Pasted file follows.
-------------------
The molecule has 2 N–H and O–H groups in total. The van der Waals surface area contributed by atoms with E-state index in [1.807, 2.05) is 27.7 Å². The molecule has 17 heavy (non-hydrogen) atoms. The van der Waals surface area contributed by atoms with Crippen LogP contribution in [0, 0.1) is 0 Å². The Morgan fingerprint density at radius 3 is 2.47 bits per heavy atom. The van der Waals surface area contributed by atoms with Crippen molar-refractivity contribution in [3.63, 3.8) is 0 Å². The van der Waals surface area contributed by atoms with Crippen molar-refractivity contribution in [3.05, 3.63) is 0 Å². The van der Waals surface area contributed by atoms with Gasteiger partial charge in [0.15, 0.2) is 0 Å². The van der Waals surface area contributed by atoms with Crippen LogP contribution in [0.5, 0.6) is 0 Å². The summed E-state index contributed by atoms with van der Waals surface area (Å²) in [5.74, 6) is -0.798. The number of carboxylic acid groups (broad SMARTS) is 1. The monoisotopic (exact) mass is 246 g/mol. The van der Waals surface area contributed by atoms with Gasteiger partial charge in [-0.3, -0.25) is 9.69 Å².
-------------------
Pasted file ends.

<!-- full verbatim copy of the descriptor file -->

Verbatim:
The molecule has 2 N–H and O–H groups in total. The van der Waals surface area contributed by atoms with E-state index in [1.807, 2.05) is 27.7 Å². The molecule has 17 heavy (non-hydrogen) atoms. The van der Waals surface area contributed by atoms with Crippen LogP contribution in [0, 0.1) is 0 Å². The Morgan fingerprint density at radius 3 is 2.47 bits per heavy atom. The van der Waals surface area contributed by atoms with Crippen molar-refractivity contribution in [3.63, 3.8) is 0 Å². The van der Waals surface area contributed by atoms with Crippen molar-refractivity contribution in [3.05, 3.63) is 0 Å². The van der Waals surface area contributed by atoms with Gasteiger partial charge in [0.15, 0.2) is 0 Å². The van der Waals surface area contributed by atoms with Crippen LogP contribution in [0.5, 0.6) is 0 Å². The summed E-state index contributed by atoms with van der Waals surface area (Å²) in [5.74, 6) is -0.798. The number of carboxylic acid groups (broad SMARTS) is 1. The monoisotopic (exact) mass is 246 g/mol. The van der Waals surface area contributed by atoms with Gasteiger partial charge in [-0.3, -0.25) is 9.69 Å².